Artificial Intelligence and machine learning can cause a veritable revolution in the working of the world today, yet their development is hindered by the fact that the present state of the art in electronics does not match up to what is needed.
In a move towards developing devices that can mimic the workings of neurons in the brain, researchers from Indian Institute of Science, Bengaluru (IISc), have designed neuromorphic devices using organic materials that have not been used hitherto. Their work since 2014 aimed towards this.
Organic materials had been considered the poorest of different material types in making computing components because they were fragile and unstable. “We chose this genre as our horse for the race because we believed that if there was a way to resolve these performance issues, the functionalities we could extract out of these materials could blew anything else that exists,” says Sreetosh Goswami from the Centre for Nanoscience and Engineering (CeNSE), IISc.
He and his collaborators have published significant papers in this field since 2017 in Nature Materials, Nature Nanotechnology, Advanced Materials and Nature, establishing that organic materials can compute reliably and, in some aspects, are even better than inorganic materials. “The molecular system (transition metal complexes of azo aromatic ligands) is a brainchild of my father, Prof. Sreebrata Goswami,” says Dr. Sreetosh Goswami in an email to The Hindu.
The plastic brain
The human brain which inspired the researchers in their work, in the words of Sreebrata Goswami, who is now with CeNSE, IISc, “vastly outperforms any artificial electronic analogues in terms of its learning, cognition and decision-making ability.” Its remarkable performance uses up just 20 watt of power over a space of 1260 cc. Some of the properties that it exhibits which are desirable include interconnectedness and reconfigurability.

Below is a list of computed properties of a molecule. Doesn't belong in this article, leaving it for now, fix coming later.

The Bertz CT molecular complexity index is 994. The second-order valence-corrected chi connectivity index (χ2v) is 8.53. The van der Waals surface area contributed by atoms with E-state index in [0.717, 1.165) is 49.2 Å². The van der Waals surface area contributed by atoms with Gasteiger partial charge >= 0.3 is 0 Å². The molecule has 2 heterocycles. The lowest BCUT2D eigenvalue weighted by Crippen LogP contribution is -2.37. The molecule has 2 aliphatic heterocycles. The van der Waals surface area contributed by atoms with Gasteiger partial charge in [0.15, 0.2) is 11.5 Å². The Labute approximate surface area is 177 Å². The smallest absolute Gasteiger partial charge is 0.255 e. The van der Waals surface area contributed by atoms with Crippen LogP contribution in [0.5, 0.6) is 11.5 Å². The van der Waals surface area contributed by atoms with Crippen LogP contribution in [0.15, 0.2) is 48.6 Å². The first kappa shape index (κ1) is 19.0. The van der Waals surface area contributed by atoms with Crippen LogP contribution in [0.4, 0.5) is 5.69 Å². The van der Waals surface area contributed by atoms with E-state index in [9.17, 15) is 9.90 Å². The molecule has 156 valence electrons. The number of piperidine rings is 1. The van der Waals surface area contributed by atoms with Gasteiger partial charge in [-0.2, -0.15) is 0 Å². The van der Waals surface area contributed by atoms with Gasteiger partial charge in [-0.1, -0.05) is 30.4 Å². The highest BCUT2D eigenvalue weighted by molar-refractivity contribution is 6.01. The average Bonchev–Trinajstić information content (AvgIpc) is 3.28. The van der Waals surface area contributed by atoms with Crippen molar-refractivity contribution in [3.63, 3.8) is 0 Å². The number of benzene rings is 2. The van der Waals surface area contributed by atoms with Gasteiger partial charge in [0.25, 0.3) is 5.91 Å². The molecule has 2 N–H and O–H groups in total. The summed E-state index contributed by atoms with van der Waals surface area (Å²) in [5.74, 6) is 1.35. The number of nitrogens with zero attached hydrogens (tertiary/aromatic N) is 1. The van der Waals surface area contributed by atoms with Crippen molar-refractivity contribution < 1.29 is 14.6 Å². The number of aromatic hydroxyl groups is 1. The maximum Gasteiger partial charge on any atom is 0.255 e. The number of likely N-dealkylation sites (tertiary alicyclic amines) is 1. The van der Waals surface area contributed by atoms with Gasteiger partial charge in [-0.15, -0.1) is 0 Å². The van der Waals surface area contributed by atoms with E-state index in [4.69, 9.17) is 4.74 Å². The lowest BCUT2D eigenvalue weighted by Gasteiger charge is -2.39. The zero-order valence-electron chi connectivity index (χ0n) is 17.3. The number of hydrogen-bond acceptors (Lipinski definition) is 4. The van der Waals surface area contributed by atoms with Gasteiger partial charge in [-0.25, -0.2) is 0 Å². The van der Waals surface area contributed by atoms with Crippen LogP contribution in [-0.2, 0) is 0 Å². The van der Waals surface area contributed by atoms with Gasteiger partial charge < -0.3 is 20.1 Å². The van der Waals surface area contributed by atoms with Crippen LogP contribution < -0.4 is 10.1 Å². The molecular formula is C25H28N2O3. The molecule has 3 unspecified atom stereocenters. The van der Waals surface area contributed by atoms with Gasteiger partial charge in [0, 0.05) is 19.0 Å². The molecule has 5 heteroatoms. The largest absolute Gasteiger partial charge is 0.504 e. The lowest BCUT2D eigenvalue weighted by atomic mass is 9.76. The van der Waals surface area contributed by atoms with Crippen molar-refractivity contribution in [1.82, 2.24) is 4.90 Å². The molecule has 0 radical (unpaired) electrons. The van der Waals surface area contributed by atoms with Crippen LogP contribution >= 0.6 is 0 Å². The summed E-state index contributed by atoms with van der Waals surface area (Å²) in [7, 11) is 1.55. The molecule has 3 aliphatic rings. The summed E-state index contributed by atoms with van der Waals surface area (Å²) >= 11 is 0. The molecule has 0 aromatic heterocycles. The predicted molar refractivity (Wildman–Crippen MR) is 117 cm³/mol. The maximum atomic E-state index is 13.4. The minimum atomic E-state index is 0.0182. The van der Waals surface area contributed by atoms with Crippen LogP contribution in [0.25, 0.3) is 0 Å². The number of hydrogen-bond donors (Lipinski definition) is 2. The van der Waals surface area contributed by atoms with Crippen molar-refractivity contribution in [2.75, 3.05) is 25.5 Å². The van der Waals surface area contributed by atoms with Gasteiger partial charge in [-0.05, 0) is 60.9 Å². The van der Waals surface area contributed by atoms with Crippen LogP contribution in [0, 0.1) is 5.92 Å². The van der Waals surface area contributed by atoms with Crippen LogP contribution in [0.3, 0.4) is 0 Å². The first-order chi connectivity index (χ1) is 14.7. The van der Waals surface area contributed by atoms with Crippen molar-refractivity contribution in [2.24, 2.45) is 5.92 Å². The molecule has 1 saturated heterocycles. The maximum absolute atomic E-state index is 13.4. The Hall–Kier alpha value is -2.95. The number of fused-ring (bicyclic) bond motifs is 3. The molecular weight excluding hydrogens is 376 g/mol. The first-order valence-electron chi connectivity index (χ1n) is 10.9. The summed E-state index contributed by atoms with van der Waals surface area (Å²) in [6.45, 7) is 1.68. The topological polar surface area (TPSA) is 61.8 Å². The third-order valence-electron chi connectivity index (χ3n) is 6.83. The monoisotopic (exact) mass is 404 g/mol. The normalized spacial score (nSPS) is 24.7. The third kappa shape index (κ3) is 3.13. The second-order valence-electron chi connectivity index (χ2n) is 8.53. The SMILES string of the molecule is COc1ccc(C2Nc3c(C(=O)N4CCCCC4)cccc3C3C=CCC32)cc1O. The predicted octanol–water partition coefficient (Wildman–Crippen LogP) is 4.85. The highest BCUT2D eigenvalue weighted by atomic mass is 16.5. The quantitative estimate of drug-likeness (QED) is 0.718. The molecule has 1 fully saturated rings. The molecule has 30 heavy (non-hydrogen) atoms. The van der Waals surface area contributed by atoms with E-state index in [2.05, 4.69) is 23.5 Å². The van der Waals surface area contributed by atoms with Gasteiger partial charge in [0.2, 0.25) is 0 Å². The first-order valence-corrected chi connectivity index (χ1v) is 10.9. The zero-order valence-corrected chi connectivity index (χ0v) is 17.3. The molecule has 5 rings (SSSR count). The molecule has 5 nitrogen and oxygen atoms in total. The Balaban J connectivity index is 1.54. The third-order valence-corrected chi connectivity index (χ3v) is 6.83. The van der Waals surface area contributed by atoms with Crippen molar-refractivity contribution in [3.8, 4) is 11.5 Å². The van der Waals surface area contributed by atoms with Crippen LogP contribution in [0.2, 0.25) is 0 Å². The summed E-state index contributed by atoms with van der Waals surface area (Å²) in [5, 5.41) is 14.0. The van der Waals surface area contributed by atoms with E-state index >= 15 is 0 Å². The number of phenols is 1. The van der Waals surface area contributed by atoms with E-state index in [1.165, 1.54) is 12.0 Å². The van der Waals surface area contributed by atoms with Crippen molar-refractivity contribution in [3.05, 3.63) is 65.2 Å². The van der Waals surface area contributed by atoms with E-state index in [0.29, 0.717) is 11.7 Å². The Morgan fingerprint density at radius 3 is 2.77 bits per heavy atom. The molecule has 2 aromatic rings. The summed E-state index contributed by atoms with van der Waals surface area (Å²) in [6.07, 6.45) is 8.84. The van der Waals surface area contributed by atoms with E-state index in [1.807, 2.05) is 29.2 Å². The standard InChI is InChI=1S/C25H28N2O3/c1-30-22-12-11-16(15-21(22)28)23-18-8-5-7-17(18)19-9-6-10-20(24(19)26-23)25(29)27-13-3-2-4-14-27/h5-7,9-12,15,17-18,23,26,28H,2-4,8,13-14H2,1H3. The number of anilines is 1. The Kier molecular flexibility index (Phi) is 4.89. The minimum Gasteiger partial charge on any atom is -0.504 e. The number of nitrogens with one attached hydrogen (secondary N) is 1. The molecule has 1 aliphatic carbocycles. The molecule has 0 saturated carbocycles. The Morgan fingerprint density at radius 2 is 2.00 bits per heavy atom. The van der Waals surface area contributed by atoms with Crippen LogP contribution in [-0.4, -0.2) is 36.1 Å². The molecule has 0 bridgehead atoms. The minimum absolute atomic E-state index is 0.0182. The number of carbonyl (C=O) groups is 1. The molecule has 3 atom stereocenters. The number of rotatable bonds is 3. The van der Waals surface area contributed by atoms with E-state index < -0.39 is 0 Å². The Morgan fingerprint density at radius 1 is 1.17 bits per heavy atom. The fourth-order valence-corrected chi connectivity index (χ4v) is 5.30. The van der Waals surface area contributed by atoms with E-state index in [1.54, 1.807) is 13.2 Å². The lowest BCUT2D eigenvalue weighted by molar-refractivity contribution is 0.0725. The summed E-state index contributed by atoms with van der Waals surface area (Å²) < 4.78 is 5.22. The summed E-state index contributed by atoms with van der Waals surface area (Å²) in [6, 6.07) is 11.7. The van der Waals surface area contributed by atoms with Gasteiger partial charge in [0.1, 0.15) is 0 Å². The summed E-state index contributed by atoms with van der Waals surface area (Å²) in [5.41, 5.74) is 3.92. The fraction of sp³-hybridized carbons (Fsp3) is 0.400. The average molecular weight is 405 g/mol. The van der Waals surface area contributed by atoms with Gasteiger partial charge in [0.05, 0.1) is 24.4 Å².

“The neurons in the brain operate on the verge of chaos with a highly non-linear feedback mechanism. We are in search of materials that can capture such properties, an elusive goal…” explains Prof. Sreebrata Goswami.
Molecular materials are characterised by interactions between molecules and ions, which then present a multi-dimensional landscape of parameter space that can be tinkered with to develop suitable functionalities. The question they asked in a recent paper published in Advanced Materials was whether they could manipulate these many-body interactions to achieve plasticity and reconfigurability in the devices. They did this by measuring the current-voltage curves as a function of temperature over a wide range. They could capture functionalities spanning bipolar, unipolar, non-volatile, and volatile memristors.
In Dr. Sreetosh Goswami’s words, this is an “insane amount of variability,” to describe which, the group had to design a mathematical space that could enable almost all possible characteristic variations desirable in neuromorphic devices. “The same device could be operated both in analog and digital regime just by tuning the activation energy,” says Dr. Sreetosh Goswami.
Making it work
The challenge was that during low-temperature measurements, in molecular memristors, the switching responses quenched, or flattened out as temperature was lowered. “We could make it work because our molecular devices are robust, and the switching mechanisms have a thermodynamic component that still occurs even when the device is cooled,” says Santi Prasad Rath, who is a Post-Doc at CeNSE, IISc, and the first author of the paper published in Advanced Materials.
Dr. Sreetosh Goswami says, “We are fairly confident that we will be able to develop a functional neuromorphic platform based on our metal complexes which could be world’s first molecular neuromorphic technology.”